Security tight ahead of funerals for Egyptian Christians killed by gunmen

Security tight ahead of funerals for Egyptian Christians killed by gunmen

Security tight ahead of funerals for Egyptian Christians killed by gunmen

Coptic Christian in the Egypt City of Minya prepared to bury their dead, a day after militants ambushed three buses carrying Christian pilgrims on their way to a remote desert.

The attack took place near the spot where gunmen killed 28 Christians in a similar assault in May 2017.

Friday's attack on two buses near the Monastery of St Samuel the Confessor in Minya also left at least seven others wounded - including children, according to reports. Islamist militants have targeted Egypt's Coptic Christian minority repeatedly in recent years.

Egypt has been waging a major military and security campaign, mainly in Sinai but also on the border with Libya, to crush militants behind a wave of attacks on security forces and civilians, including Christians.

"There is a mix of sadness and pain; sadness as these painful events are being repeated and pain because Copts are part of this homeland and part of its fabric", Bishop Macarius, head of the Coptic diocese in Minya, told mourners at the Prince Tadros Church in Minya, tears streaming down his face.

The attackers then fled, a witness at the monastery said.

May 26: Masked gunmen order Christians travelling to a desert monastery to get off their buses and recant their faith.

Those attacks left at least 100 people dead and led to tighter security around Christian places of worship and Church-linked facilities.

A suicide attack on 11 December 2016 on the Saint Peter and Saint Paul Coptic Orthodox Church killed 29 in the heart of Cairo.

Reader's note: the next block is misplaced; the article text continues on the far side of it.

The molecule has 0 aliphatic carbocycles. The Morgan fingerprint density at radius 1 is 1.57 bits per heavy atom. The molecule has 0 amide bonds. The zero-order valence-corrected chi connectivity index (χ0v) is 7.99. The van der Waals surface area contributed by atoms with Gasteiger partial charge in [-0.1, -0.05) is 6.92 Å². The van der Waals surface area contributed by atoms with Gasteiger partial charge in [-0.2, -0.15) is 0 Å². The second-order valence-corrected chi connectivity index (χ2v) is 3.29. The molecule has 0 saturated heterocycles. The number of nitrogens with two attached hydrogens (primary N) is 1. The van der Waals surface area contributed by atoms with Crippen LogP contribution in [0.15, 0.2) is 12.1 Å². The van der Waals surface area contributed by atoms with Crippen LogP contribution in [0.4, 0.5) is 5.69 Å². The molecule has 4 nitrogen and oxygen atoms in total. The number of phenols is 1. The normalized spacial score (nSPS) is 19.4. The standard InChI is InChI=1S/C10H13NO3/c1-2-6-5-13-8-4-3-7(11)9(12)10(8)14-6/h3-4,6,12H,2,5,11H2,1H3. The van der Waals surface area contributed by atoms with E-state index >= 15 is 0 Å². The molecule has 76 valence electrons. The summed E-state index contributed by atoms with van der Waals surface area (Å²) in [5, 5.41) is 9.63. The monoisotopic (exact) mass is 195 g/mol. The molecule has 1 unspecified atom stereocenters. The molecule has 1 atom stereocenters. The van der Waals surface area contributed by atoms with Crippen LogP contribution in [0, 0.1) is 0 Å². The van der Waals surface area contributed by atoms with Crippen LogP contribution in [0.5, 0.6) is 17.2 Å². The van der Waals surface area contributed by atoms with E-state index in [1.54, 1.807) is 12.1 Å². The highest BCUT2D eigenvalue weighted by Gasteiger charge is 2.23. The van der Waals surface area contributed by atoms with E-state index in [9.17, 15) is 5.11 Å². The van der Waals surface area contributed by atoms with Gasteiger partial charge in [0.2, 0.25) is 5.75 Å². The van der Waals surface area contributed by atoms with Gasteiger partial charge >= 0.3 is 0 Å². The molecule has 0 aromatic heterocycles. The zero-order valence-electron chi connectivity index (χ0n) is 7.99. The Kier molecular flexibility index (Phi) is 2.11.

The attack was likely to cast a dark shadow on one of President Abdel-Fattah el-Sissi's showpieces - the World Youth Forum - which opens Saturday in the Red Sea resort of Sharm el-Sheikh.

Egypt's state-run newspaper Al-Ahram on Friday quoted an unnamed security official from the Minya governorate who said the main road to the monastery had been closed to vehicles since last year's attack and that the bus attacked today had used an alternative route to reach the monastery.

Attacks against Coptic Christians, who account for 10% of the nation's population, have been on the rise since 2017.

This follows attacks on dozens of churches, homes and businesses belonging to Copts after the bloody breaking up of two pro-Morsi gatherings in Cairo in August and with perceptions that Copts had backed his overthrow. State news agency MENA, citing a security source, put the number of injured at seven and said the bus was transporting Christians. They have long complained of persecution and insufficient protection.

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